Dalhousie Law Journal


health, justice, benefits, global health, mortality, inequity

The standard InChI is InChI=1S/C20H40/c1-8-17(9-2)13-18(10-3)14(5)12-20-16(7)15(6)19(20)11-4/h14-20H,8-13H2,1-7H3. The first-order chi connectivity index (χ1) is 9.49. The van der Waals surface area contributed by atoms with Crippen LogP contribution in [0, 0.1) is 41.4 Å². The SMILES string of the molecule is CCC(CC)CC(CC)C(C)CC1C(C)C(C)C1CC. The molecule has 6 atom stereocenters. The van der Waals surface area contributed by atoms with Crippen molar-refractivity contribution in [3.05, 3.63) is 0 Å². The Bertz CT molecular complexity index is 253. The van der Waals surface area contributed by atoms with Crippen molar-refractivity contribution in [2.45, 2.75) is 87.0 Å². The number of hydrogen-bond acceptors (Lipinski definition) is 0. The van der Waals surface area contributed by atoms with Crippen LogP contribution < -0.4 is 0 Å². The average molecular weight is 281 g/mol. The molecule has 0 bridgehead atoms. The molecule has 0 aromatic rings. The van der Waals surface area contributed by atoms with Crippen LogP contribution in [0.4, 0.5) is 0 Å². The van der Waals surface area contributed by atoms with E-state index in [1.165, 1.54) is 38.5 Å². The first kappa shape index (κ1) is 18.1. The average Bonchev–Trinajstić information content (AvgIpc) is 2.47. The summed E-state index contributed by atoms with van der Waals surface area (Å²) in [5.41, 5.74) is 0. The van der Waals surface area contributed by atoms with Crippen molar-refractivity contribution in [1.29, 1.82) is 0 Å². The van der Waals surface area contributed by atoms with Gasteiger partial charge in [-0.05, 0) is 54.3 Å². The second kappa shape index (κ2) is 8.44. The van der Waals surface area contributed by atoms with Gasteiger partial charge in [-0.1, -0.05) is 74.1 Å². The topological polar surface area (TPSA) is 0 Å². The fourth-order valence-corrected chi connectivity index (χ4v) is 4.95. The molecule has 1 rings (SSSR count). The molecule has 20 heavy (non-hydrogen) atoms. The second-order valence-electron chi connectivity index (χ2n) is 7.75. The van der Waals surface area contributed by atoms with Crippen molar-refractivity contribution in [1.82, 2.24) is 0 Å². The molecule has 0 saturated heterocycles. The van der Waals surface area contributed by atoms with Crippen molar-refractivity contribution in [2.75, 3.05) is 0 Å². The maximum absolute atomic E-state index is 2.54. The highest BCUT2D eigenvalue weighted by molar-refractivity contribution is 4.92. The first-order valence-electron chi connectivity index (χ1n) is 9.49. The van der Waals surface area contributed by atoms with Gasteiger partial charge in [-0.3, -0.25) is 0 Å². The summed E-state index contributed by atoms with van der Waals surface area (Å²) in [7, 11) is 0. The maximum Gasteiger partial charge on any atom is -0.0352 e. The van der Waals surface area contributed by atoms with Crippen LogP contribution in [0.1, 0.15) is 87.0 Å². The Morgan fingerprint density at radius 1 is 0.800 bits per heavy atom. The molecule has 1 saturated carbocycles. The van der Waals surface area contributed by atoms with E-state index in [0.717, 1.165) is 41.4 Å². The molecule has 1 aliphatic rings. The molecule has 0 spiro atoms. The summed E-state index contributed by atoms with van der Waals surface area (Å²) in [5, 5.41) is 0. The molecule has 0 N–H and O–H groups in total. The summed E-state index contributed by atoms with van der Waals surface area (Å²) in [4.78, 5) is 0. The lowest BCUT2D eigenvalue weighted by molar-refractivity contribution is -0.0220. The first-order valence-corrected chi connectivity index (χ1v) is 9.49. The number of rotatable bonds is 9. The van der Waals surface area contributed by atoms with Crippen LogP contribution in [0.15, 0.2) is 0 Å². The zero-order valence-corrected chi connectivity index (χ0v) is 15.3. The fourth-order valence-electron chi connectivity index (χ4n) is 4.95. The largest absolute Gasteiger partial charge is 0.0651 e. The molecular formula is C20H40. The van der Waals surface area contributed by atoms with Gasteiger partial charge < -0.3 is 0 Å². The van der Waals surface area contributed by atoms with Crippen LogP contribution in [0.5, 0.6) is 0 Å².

This article offers a way to achieve global health with justice as a global health imperative. It is possible to have global health without justice, meaning that improvements in health outcomes could be achieved, but without a fair distribution of the benefits of good health. It is also possible to have justice without global health, where health outcomes are evenly distributed across the population but overall health is not improved. With this understanding, this article challenges current ways of understanding global health, and argues that absolute reductions in morbidity and premature mortality are not robust indicators of success in the absence of equity Taking existing and prevailing global health narratives, this article focuses on answering two fundamental questions to address the question of how we can achieve global health with justice: What would an ideal state of global health look like? What would an ideal state of global health with justice look like? These may seem like narve questions, but if we could answer them, we would go a long way toward a healthier and fairer world.